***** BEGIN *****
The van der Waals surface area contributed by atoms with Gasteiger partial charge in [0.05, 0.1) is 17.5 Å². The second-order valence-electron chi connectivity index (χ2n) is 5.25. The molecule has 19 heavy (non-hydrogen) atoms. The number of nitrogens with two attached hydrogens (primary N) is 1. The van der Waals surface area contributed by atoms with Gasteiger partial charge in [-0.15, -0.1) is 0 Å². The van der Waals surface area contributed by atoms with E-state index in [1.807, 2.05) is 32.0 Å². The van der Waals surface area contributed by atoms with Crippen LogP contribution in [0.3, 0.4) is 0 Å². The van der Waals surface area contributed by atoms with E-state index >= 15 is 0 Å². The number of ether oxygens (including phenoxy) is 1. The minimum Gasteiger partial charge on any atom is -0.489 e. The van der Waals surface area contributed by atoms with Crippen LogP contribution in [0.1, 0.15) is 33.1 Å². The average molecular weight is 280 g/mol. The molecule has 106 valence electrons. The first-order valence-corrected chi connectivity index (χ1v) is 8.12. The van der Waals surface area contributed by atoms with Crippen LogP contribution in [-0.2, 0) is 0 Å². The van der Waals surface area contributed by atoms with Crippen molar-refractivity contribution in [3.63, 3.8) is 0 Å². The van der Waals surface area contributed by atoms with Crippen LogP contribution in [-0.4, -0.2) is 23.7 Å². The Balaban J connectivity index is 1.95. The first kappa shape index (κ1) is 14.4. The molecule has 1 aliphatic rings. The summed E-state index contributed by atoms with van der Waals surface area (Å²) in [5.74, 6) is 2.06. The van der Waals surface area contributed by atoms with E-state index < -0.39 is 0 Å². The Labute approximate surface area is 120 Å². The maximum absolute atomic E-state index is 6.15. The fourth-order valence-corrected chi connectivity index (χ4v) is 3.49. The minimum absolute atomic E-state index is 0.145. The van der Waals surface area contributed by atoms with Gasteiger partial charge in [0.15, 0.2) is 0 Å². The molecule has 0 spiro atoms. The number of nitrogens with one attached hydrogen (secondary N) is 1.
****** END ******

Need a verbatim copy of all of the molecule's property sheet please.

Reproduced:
The van der Waals surface area contributed by atoms with Gasteiger partial charge in [0.05, 0.1) is 17.5 Å². The second-order valence-electron chi connectivity index (χ2n) is 5.25. The molecule has 19 heavy (non-hydrogen) atoms. The number of nitrogens with two attached hydrogens (primary N) is 1. The van der Waals surface area contributed by atoms with Gasteiger partial charge in [-0.15, -0.1) is 0 Å². The van der Waals surface area contributed by atoms with E-state index in [1.807, 2.05) is 32.0 Å². The van der Waals surface area contributed by atoms with Crippen LogP contribution in [0.3, 0.4) is 0 Å². The van der Waals surface area contributed by atoms with E-state index >= 15 is 0 Å². The number of ether oxygens (including phenoxy) is 1. The minimum Gasteiger partial charge on any atom is -0.489 e. The van der Waals surface area contributed by atoms with Crippen LogP contribution in [0.1, 0.15) is 33.1 Å². The average molecular weight is 280 g/mol. The molecule has 106 valence electrons. The first-order valence-corrected chi connectivity index (χ1v) is 8.12. The van der Waals surface area contributed by atoms with Crippen LogP contribution in [-0.2, 0) is 0 Å². The van der Waals surface area contributed by atoms with Crippen molar-refractivity contribution in [3.63, 3.8) is 0 Å². The van der Waals surface area contributed by atoms with Crippen LogP contribution in [-0.4, -0.2) is 23.7 Å². The Balaban J connectivity index is 1.95. The first kappa shape index (κ1) is 14.4. The molecule has 1 aliphatic rings. The summed E-state index contributed by atoms with van der Waals surface area (Å²) in [5.74, 6) is 2.06. The van der Waals surface area contributed by atoms with E-state index < -0.39 is 0 Å². The Labute approximate surface area is 120 Å². The maximum absolute atomic E-state index is 6.15. The fourth-order valence-corrected chi connectivity index (χ4v) is 3.49. The minimum absolute atomic E-state index is 0.145. The van der Waals surface area contributed by atoms with Gasteiger partial charge in [0.15, 0.2) is 0 Å². The molecule has 0 spiro atoms. The number of nitrogens with one attached hydrogen (secondary N) is 1.